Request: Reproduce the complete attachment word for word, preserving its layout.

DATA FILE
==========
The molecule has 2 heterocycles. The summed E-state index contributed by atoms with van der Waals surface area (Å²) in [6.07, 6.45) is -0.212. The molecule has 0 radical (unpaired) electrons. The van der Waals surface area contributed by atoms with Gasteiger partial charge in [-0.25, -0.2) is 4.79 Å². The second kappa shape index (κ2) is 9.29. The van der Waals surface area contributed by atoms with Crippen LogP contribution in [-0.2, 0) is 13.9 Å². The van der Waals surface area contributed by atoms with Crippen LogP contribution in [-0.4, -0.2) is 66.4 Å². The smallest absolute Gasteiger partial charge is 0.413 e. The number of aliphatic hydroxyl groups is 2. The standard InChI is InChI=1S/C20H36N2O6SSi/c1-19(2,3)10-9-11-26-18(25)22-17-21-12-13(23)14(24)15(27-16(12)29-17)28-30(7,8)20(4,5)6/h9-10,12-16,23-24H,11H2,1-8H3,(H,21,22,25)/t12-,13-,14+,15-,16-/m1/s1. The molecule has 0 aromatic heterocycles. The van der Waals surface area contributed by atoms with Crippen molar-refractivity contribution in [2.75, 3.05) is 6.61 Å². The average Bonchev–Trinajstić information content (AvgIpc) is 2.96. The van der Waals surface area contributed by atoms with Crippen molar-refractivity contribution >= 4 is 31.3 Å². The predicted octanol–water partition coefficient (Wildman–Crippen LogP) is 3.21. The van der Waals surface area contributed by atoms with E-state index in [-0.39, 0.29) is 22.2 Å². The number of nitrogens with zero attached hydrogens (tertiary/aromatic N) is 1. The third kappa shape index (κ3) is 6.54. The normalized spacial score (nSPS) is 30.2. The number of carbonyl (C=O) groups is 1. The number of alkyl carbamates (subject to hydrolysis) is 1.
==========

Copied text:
The molecule has 2 heterocycles. The summed E-state index contributed by atoms with van der Waals surface area (Å²) in [6.07, 6.45) is -0.212. The molecule has 0 radical (unpaired) electrons. The van der Waals surface area contributed by atoms with Gasteiger partial charge in [-0.25, -0.2) is 4.79 Å². The second kappa shape index (κ2) is 9.29. The van der Waals surface area contributed by atoms with Crippen LogP contribution in [-0.2, 0) is 13.9 Å². The van der Waals surface area contributed by atoms with Crippen LogP contribution in [-0.4, -0.2) is 66.4 Å². The smallest absolute Gasteiger partial charge is 0.413 e. The number of aliphatic hydroxyl groups is 2. The standard InChI is InChI=1S/C20H36N2O6SSi/c1-19(2,3)10-9-11-26-18(25)22-17-21-12-13(23)14(24)15(27-16(12)29-17)28-30(7,8)20(4,5)6/h9-10,12-16,23-24H,11H2,1-8H3,(H,21,22,25)/t12-,13-,14+,15-,16-/m1/s1. The molecule has 0 aromatic heterocycles. The van der Waals surface area contributed by atoms with Crippen molar-refractivity contribution in [2.75, 3.05) is 6.61 Å². The average Bonchev–Trinajstić information content (AvgIpc) is 2.96. The van der Waals surface area contributed by atoms with Crippen molar-refractivity contribution >= 4 is 31.3 Å². The predicted octanol–water partition coefficient (Wildman–Crippen LogP) is 3.21. The van der Waals surface area contributed by atoms with E-state index in [-0.39, 0.29) is 22.2 Å². The number of nitrogens with zero attached hydrogens (tertiary/aromatic N) is 1. The third kappa shape index (κ3) is 6.54. The normalized spacial score (nSPS) is 30.2. The number of carbonyl (C=O) groups is 1. The number of alkyl carbamates (subject to hydrolysis) is 1.